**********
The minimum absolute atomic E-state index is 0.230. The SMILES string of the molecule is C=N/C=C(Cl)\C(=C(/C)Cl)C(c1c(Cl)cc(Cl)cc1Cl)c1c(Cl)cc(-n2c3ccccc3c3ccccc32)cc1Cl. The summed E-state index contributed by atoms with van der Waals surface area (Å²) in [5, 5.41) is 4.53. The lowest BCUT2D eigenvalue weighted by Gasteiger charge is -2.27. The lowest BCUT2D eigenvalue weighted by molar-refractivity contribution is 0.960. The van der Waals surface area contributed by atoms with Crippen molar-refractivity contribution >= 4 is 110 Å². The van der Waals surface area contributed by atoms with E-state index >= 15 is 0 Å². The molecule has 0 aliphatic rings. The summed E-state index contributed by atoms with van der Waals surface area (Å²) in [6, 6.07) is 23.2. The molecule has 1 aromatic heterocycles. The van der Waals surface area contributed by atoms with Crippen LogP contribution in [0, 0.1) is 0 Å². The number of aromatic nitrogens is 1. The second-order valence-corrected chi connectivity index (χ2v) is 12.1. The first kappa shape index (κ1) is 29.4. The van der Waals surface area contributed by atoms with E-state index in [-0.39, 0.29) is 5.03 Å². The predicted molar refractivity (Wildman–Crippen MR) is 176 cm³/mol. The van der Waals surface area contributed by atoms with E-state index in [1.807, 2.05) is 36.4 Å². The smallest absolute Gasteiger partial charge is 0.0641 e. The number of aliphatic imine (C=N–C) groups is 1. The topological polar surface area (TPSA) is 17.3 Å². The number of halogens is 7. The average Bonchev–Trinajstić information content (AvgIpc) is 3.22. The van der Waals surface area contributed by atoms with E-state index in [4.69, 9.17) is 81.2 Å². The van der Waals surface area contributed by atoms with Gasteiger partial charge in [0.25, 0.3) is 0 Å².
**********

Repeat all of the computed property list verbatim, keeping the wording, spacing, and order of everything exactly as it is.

The minimum absolute atomic E-state index is 0.230. The SMILES string of the molecule is C=N/C=C(Cl)\C(=C(/C)Cl)C(c1c(Cl)cc(Cl)cc1Cl)c1c(Cl)cc(-n2c3ccccc3c3ccccc32)cc1Cl. The summed E-state index contributed by atoms with van der Waals surface area (Å²) in [5, 5.41) is 4.53. The lowest BCUT2D eigenvalue weighted by Gasteiger charge is -2.27. The lowest BCUT2D eigenvalue weighted by molar-refractivity contribution is 0.960. The van der Waals surface area contributed by atoms with Crippen molar-refractivity contribution >= 4 is 110 Å². The van der Waals surface area contributed by atoms with E-state index >= 15 is 0 Å². The molecule has 0 aliphatic rings. The summed E-state index contributed by atoms with van der Waals surface area (Å²) in [6, 6.07) is 23.2. The molecule has 1 aromatic heterocycles. The van der Waals surface area contributed by atoms with Crippen LogP contribution in [0, 0.1) is 0 Å². The number of aromatic nitrogens is 1. The second-order valence-corrected chi connectivity index (χ2v) is 12.1. The first kappa shape index (κ1) is 29.4. The van der Waals surface area contributed by atoms with E-state index in [-0.39, 0.29) is 5.03 Å². The predicted molar refractivity (Wildman–Crippen MR) is 176 cm³/mol. The van der Waals surface area contributed by atoms with E-state index in [1.807, 2.05) is 36.4 Å². The smallest absolute Gasteiger partial charge is 0.0641 e. The number of aliphatic imine (C=N–C) groups is 1. The topological polar surface area (TPSA) is 17.3 Å². The number of halogens is 7. The average Bonchev–Trinajstić information content (AvgIpc) is 3.22. The van der Waals surface area contributed by atoms with E-state index in [4.69, 9.17) is 81.2 Å². The van der Waals surface area contributed by atoms with Gasteiger partial charge in [0.25, 0.3) is 0 Å².